This movie has a 97% rating on Rotten Tomatoes and I have yet to read a bad review of it, aside from my friend Claire’s excellent one. Everyone, from what I’ve read, seems to say something along the lines of “sure the story and dialogue are horrible but WHAT A GREAT MOVIE.”
I am realizing I no longer understand what criteria your average reasonably intelligent person is using for evaluating the merits of a piece of cinema. Do we now judge movies based SOLELY on how cool the technology used to make them is?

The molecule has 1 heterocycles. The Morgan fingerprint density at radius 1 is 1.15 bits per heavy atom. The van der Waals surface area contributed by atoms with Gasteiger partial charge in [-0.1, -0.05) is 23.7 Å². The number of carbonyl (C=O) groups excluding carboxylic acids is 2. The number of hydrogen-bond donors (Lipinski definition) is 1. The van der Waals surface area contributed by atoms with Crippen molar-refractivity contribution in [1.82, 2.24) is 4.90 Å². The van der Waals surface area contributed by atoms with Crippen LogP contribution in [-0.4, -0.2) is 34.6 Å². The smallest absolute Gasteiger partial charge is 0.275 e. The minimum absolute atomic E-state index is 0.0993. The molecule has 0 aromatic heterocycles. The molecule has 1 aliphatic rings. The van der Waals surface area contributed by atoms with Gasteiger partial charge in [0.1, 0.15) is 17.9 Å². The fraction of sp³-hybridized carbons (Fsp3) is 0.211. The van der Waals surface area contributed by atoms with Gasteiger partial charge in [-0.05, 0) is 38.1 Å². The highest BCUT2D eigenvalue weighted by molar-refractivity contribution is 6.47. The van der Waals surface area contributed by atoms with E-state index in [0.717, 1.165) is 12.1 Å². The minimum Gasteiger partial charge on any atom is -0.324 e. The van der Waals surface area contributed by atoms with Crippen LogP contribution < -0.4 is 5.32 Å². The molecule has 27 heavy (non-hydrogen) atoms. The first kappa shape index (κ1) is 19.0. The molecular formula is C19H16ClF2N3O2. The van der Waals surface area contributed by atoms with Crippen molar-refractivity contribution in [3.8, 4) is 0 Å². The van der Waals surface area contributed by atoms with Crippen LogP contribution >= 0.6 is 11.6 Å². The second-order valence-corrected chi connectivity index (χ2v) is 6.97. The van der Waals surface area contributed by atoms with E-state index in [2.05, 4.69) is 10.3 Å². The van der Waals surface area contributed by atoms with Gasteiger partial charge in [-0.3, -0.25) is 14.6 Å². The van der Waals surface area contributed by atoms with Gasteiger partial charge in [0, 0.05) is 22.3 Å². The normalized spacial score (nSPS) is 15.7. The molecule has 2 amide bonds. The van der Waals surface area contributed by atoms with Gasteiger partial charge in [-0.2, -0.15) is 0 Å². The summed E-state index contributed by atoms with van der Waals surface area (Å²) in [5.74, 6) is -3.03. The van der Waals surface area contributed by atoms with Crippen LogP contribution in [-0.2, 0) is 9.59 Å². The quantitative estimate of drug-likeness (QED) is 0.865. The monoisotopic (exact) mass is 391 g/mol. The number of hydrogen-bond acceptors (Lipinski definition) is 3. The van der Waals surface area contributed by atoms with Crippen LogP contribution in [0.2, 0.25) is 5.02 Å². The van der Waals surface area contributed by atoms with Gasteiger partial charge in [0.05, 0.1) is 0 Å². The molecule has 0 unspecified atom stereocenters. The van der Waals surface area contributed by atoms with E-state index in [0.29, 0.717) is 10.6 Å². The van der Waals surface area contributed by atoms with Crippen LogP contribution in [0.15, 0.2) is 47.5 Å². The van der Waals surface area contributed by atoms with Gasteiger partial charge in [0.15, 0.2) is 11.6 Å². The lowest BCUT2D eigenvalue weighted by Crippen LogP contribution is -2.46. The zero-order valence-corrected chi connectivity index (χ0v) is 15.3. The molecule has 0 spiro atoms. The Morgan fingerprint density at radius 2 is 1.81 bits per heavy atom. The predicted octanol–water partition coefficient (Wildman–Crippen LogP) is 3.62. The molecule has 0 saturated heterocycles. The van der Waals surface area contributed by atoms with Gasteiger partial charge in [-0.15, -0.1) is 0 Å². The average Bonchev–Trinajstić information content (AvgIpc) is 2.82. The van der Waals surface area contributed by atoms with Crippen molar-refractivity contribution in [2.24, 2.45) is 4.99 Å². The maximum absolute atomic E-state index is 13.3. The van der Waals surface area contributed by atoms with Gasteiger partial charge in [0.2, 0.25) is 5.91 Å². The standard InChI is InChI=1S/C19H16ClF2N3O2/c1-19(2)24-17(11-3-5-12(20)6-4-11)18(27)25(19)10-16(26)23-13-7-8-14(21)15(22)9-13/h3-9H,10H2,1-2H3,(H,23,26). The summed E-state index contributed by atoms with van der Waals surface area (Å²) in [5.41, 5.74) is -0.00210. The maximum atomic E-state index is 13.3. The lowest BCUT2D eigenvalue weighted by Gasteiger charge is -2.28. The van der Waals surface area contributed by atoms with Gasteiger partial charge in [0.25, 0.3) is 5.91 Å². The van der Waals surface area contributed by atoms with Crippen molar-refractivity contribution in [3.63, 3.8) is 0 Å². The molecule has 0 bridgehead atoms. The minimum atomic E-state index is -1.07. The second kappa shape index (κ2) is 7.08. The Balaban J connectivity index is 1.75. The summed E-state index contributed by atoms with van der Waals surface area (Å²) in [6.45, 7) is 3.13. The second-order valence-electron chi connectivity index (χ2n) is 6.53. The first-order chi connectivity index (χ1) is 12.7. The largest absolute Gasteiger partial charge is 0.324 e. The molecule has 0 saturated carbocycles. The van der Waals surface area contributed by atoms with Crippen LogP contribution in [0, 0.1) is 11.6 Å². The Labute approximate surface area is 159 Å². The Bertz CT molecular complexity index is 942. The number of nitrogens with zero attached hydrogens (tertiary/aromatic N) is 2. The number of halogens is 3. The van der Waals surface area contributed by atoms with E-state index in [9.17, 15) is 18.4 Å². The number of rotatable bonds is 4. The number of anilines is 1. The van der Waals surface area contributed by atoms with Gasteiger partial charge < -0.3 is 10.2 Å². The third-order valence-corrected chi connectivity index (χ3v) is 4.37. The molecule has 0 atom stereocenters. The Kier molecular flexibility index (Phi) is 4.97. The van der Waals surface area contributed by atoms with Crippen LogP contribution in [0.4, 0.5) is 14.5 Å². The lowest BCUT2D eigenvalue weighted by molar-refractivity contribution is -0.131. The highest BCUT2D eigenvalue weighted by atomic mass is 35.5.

Claire points out the dearth of spirituality in this movie, and I agree with her that “space” itself was treated in a profoundly uninteresting way that actually surprised me, like, how hard do you have to work to make OUTER FUCKING SPACE seem domesticated and boring? I think for Claire, “spirituality” has everything to do with a respect for the awe-fulness of the universe, the sheer bewildering immensity and mystery of the cosmos, and so in this sense the movie did lack spirituality.